GemOffenerBrief

Release of former militia leader Eurico Guterres brings Indonesia’s farcical process to an end

Joint Letter

Militia Leader Eurico Guterres 1999

Militia Leader Eurico Guterres 1999

Photo: Jörg Meier

1st June 2008

His Excellency Ban Ki-Moon Secretary-General The United Nations 1 United Nations Plaza New York, New York 10017-3515 Your Excellency, The recent release of former militia leader Eurico Guterres by the Indonesian Supreme Court brings Indonesia’s farcical process to an end. Meaningful justice to the long-suffering people of Timor-Leste is long overdue. We urge you to work to uphold the rule of law and strengthen the democratic transition in both countries. It time for the United Nations and the international community to fulfill their long-standing commitment to see that justice is done for crimes against humanity committed in Timor-Leste. As you know, Eurico Guterres was tried by Indonesia’s Ad Hoc Court on charges of murder and persecution as crimes against humanity along with 17 other defendants. All have now walked free. Indonesia created this court to deflect demands for an international tribunal. The UN’s Commission of Experts (COE) conducted a thorough analysis of the Ad Hoc Court, describing it as “manifestly inadequate.” The COE identified such major flaws as a lack of commitment on the part of the prosecution, deficient investigations, inadequate presentation of evidence, a courtroom atmosphere that did not inspire confidence in the public mind, inconsistent verdicts, and an unwillingness to utilize sound jurisprudence. The COE concluded that the Ad Hoc Court “was not effective in delivering justice”, and revealed “scant respect for or conformity to relevant international standards”. Even one of the judges in the Ad Hoc Court conceded that it had “not made any significant contribution to strengthening the rule of law in Indonesia”. In this context, Guterres’ acquittal only highlights the flawed nature of that process. The “Updated Set of principles for the protection and promotion of human rights through action to combat impunity” [E/CN.4/2005/102/Add.1], states: “The fact that an individual has previously been tried in connection with a serious crime under international law shall not prevent his or her prosecution with respect to the same conduct if the purpose of the previous proceedings was to shield the person concerned from criminal responsibility, or if those proceedings otherwise were not conducted independently or impartially in accordance with the norms of due process recognized by international law and were conducted in a manner that, in the circumstances, was inconsistent with an intent to bring the person concerned to justice.” We submit that both exceptions apply to the Ad Hoc Court, meaning that those acquitted are still able to face a credible court. We urge you to work to establish a meaningful legal process to try those responsible for crimes against humanity, war crimes and other serious crimes committed by Indonesian forces during the occupation of Timor-Leste.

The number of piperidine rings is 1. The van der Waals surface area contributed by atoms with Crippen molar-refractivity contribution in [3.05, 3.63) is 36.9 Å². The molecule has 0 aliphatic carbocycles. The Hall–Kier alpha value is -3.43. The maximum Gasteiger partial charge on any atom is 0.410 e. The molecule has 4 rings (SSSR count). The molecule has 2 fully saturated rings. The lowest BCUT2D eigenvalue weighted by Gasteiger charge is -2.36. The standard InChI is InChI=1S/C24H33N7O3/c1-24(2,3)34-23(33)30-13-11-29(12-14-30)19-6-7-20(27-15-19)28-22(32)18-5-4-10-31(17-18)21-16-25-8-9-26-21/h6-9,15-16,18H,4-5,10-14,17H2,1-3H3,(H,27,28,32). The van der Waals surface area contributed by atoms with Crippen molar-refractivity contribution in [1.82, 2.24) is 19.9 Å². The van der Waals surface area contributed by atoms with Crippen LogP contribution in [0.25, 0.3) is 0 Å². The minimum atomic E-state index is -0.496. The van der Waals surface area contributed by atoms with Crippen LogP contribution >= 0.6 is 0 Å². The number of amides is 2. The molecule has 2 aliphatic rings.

Total Destruction Dili 1999

Total Destruction Dili 1999

Photo: Jörg Meier